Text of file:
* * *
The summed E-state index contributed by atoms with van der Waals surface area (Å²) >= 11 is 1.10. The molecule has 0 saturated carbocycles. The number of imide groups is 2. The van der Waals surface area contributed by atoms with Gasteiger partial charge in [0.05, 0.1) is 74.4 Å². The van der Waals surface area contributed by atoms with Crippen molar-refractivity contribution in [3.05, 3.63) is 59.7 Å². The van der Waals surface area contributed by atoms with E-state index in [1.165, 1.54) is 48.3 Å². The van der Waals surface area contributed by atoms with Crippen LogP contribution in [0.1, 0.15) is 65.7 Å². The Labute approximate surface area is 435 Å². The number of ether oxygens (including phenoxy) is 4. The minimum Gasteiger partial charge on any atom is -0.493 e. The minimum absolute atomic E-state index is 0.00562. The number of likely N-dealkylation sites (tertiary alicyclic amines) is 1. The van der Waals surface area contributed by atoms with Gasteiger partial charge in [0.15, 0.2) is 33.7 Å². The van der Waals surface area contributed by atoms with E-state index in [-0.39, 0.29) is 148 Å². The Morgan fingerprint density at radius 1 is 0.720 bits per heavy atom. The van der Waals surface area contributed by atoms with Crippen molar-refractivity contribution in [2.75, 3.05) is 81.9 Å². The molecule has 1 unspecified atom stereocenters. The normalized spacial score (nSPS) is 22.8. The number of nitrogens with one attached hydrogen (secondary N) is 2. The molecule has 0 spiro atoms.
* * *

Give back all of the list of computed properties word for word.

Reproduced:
The summed E-state index contributed by atoms with van der Waals surface area (Å²) >= 11 is 1.10. The molecule has 0 saturated carbocycles. The number of imide groups is 2. The van der Waals surface area contributed by atoms with Gasteiger partial charge in [0.05, 0.1) is 74.4 Å². The van der Waals surface area contributed by atoms with Crippen molar-refractivity contribution in [3.05, 3.63) is 59.7 Å². The van der Waals surface area contributed by atoms with E-state index in [1.165, 1.54) is 48.3 Å². The van der Waals surface area contributed by atoms with Crippen LogP contribution in [0.1, 0.15) is 65.7 Å². The Labute approximate surface area is 435 Å². The number of ether oxygens (including phenoxy) is 4. The minimum Gasteiger partial charge on any atom is -0.493 e. The minimum absolute atomic E-state index is 0.00562. The number of likely N-dealkylation sites (tertiary alicyclic amines) is 1. The van der Waals surface area contributed by atoms with Gasteiger partial charge in [0.15, 0.2) is 33.7 Å². The van der Waals surface area contributed by atoms with E-state index in [-0.39, 0.29) is 148 Å². The Morgan fingerprint density at radius 1 is 0.720 bits per heavy atom. The van der Waals surface area contributed by atoms with Crippen molar-refractivity contribution in [2.75, 3.05) is 81.9 Å². The molecule has 1 unspecified atom stereocenters. The normalized spacial score (nSPS) is 22.8. The number of nitrogens with one attached hydrogen (secondary N) is 2. The molecule has 0 spiro atoms.